Will Facebook’s Revamped News Feed Kill Brands’ Reach?

The redesigned News Feed Facebook announced Thursday is a beautiful, visually rich design with some borrowed elements from mobile user experience that helps create a smooth, clean experience. But you already read all about it. In an ideal world, a richer and more engaging News Feed is good news for brands, which can benefit from higher engagement on their already mostly visual posts. But there is always a “but.”

What’s With The Feeds?

Facebook Co-Founder and CEO Mark Zuckerberg opened Thursday’s announcement by comparing News Feed with a newspaper. The vision was to create a personal newspaper — one that contains a main page with the top news and different feeds for a closer look at different topics. Julie Zhou, Facebook’s director of design, introduced feeds and presented the different kinds of feeds: News Feed for all kinds of stories; a music feed dedicated to stories about favorite artists and upcoming concerts and albums; photo feed; games feed; a following feed containing updates from pages, publishers, and public figures; and all friends feed, for stories from friends only.

This wouldn’t be the first time Facebook tried to make users access different feeds. The social network first launched friend lists in 2007, and later smart friend lists in 2011. In 2012, it tried again with interest lists.

When interest lists launched, Zuckerberg confessed most users didn’t even know that friend lists existed, and a tiny amount of superusers actually used them. He kept them untouched for this minority (thanks, Zuck!), but I can count on one hand the number of people I know who use lists. They are complicated to create, and it’s exhausting to maintain them. I am a huge privacy freak and use the same account for both professional and personal use, so managing my lists was crucial for me, but I was definitely one of the few.

With the new feeds, Facebook is trying yet again to push users to create for themselves a more personal, interesting, and engaging experience. Judging by the current friendly design and recent trend of interest-based social networks like Instagram and Pinterest, it seems like this time, it just might work.

All Friends Feed Can Kill Brands’ Organic Reach

The problem is, the all friends feed might become the default feed for most users, and this one contains no post from pages at all. Users who like pages don’t always want to interact or even see them on a daily basis, even if they like the content or the brand. They also don’t always know how to unlike or hide pages from their feeds. The new all friends feed might make their lives much easier and make marketers work much harder and pay much more for the same reach they used to get with the old news feed. Will brands be able to serve ads to all feeds in News Feed, including the all friends feed? We don’t know yet, but as usual with News Feed changes, it will probably affect reach.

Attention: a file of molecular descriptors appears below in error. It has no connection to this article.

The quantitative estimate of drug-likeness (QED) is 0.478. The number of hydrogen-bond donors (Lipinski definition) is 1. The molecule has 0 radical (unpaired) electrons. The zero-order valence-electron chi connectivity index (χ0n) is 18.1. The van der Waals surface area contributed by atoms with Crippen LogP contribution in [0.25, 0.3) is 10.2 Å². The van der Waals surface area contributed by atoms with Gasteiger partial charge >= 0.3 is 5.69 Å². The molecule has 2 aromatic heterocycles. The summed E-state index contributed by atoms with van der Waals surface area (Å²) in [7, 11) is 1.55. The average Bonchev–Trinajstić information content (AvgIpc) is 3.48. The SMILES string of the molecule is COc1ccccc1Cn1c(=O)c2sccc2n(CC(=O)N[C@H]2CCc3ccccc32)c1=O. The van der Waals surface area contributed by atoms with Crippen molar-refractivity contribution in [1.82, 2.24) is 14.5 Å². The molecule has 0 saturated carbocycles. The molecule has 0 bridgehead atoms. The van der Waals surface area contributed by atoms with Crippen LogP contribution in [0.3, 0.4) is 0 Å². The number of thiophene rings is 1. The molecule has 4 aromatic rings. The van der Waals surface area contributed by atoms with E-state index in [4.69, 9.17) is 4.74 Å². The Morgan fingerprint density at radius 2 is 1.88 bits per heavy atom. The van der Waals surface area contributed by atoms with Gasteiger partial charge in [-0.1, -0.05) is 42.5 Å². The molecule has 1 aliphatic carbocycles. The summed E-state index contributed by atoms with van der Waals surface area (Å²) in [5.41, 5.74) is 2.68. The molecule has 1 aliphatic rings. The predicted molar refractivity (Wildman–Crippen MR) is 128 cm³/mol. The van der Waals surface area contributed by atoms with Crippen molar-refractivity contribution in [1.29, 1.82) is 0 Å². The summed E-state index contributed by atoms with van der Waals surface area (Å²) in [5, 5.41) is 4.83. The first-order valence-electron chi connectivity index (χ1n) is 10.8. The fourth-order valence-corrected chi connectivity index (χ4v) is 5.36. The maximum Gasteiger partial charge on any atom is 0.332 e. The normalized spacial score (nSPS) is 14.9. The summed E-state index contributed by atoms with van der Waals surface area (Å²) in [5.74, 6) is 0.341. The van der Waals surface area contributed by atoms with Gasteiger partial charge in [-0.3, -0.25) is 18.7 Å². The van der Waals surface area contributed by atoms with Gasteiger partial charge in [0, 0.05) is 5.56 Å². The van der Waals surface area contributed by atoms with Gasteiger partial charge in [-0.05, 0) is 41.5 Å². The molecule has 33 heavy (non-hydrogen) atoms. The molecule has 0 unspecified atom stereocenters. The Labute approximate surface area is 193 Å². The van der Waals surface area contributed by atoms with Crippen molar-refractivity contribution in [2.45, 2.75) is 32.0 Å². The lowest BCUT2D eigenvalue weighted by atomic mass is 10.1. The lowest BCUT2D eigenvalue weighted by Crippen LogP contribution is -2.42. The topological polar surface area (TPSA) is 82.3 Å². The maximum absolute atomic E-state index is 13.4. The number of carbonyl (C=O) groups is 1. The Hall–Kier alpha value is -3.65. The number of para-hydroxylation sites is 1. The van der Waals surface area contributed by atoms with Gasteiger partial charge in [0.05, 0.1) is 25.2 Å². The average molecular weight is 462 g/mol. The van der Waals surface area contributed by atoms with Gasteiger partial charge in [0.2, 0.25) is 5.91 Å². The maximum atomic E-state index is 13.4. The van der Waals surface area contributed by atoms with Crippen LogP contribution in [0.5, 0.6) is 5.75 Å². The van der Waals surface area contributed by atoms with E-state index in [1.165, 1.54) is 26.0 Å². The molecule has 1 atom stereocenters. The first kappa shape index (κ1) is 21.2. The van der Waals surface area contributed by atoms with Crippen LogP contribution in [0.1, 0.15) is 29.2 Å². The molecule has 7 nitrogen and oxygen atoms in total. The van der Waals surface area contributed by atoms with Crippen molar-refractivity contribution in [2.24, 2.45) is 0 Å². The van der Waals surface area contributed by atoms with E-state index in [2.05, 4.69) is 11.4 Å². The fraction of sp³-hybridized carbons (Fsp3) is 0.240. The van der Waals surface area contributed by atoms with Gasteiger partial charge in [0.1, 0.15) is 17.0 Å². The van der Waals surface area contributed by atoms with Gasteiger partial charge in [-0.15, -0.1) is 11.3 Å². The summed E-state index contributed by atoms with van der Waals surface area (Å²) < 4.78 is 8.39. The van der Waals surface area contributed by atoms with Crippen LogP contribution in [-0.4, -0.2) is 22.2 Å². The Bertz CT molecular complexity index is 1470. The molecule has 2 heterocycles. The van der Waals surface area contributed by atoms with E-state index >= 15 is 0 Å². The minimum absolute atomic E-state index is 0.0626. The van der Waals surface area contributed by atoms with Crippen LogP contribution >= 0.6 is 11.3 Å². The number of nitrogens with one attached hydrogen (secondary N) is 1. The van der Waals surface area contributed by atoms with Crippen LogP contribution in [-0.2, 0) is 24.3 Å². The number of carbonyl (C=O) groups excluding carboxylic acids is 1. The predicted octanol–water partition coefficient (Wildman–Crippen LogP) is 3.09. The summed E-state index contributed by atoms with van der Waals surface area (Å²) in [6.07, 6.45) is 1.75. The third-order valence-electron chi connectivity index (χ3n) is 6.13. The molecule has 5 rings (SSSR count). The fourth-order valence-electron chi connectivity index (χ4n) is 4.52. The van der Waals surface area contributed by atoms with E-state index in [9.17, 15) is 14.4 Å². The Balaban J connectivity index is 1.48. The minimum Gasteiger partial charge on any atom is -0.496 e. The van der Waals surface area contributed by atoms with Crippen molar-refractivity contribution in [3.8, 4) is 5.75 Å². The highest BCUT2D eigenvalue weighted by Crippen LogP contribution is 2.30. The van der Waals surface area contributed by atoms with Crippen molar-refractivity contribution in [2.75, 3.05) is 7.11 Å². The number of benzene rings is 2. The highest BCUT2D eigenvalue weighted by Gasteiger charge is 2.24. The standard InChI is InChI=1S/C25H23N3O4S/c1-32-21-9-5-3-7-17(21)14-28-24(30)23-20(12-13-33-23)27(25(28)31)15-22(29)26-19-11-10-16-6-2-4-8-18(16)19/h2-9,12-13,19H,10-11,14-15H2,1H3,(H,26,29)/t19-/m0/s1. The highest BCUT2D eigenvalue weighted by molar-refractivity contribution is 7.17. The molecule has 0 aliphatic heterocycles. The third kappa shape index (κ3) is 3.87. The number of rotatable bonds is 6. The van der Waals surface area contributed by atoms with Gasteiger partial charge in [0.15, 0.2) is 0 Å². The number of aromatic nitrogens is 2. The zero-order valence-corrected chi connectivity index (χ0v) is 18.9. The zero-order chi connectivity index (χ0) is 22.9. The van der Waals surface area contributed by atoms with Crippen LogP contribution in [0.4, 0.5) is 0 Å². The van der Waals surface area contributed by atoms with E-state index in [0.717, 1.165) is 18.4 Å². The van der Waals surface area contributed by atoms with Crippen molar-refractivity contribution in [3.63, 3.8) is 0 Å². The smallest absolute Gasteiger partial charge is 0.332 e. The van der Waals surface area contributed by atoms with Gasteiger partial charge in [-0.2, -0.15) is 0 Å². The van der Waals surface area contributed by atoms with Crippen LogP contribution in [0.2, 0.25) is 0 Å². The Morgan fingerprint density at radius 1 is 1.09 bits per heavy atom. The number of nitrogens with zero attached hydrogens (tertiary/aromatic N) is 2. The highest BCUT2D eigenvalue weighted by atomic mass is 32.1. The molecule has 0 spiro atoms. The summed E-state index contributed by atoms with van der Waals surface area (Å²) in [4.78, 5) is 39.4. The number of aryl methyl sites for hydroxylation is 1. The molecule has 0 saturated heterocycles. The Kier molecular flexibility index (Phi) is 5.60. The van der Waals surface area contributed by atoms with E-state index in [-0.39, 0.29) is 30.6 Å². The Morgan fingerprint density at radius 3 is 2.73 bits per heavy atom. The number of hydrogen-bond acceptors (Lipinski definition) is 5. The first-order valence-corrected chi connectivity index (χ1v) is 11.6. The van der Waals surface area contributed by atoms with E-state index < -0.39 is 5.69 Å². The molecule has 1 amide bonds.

Ad Products And Feeds

Another question that comes to mind regarding the News Feed relationship with marketers is the ads. Facebook didn’t reveal many details on ads or new ad products Thursday. Screen shots suggested that the current products will allow larger stories and pictures on the same placements inside News Feed and the right-hand side.

There was no word on mobile. There is a limit to the number of sponsored stories brands can serve users inside the news feed without making them angry, and all ad products on mobile are based on News Feed. As mobile grows, mobile ads grow with it, and soon, the current products might not be enough. In this scenario, Facebook will have to find new, creative placements for mobile ads or cost per thousand impressions (CPMs) might ascend.

Only time will tell if users will use News Feed the way that Facebook intends them to, and how the social network will face the challenges and the implications on brands and publishers

 Still to come, we have the new timeline design that is currently being tested in New Zealand, which may also affect brands with what seems like fewer branding options.

Brands got used to receiving a certain amount of free, organic reach with their owned media as part of the deal. This owned media is becoming mostly paid by the day, and this will have far-reaching effects on the delicate relationship between Facebook and marketers.

Eti Suruzon is vice president of media for Ramat-Gan, Israel-based social media agency Blink.

Climbing to piggy bank image courtesy of Shutterstock.

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